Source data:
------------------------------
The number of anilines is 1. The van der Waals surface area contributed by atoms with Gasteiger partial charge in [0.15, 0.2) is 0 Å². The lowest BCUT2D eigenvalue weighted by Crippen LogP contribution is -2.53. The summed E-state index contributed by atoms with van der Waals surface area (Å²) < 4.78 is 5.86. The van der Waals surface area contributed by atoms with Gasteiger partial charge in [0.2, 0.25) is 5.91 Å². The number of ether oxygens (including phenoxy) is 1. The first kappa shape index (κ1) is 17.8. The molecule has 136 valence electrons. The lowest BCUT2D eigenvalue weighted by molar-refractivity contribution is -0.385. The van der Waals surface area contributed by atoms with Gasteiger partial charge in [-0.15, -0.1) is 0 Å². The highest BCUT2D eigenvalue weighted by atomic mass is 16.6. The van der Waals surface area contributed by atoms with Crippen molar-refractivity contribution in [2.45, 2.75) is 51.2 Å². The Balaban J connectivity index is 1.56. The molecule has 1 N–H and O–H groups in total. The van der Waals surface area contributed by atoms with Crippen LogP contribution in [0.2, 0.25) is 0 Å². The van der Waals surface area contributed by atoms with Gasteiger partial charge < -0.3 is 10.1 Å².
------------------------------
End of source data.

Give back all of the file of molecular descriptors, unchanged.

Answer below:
The number of anilines is 1. The van der Waals surface area contributed by atoms with Gasteiger partial charge in [0.15, 0.2) is 0 Å². The lowest BCUT2D eigenvalue weighted by Crippen LogP contribution is -2.53. The summed E-state index contributed by atoms with van der Waals surface area (Å²) < 4.78 is 5.86. The van der Waals surface area contributed by atoms with Gasteiger partial charge in [0.2, 0.25) is 5.91 Å². The number of ether oxygens (including phenoxy) is 1. The first kappa shape index (κ1) is 17.8. The molecule has 136 valence electrons. The lowest BCUT2D eigenvalue weighted by molar-refractivity contribution is -0.385. The van der Waals surface area contributed by atoms with Gasteiger partial charge in [-0.15, -0.1) is 0 Å². The highest BCUT2D eigenvalue weighted by atomic mass is 16.6. The van der Waals surface area contributed by atoms with Crippen molar-refractivity contribution in [2.45, 2.75) is 51.2 Å². The Balaban J connectivity index is 1.56. The molecule has 1 N–H and O–H groups in total. The van der Waals surface area contributed by atoms with Crippen LogP contribution in [0.2, 0.25) is 0 Å². The van der Waals surface area contributed by atoms with Gasteiger partial charge < -0.3 is 10.1 Å².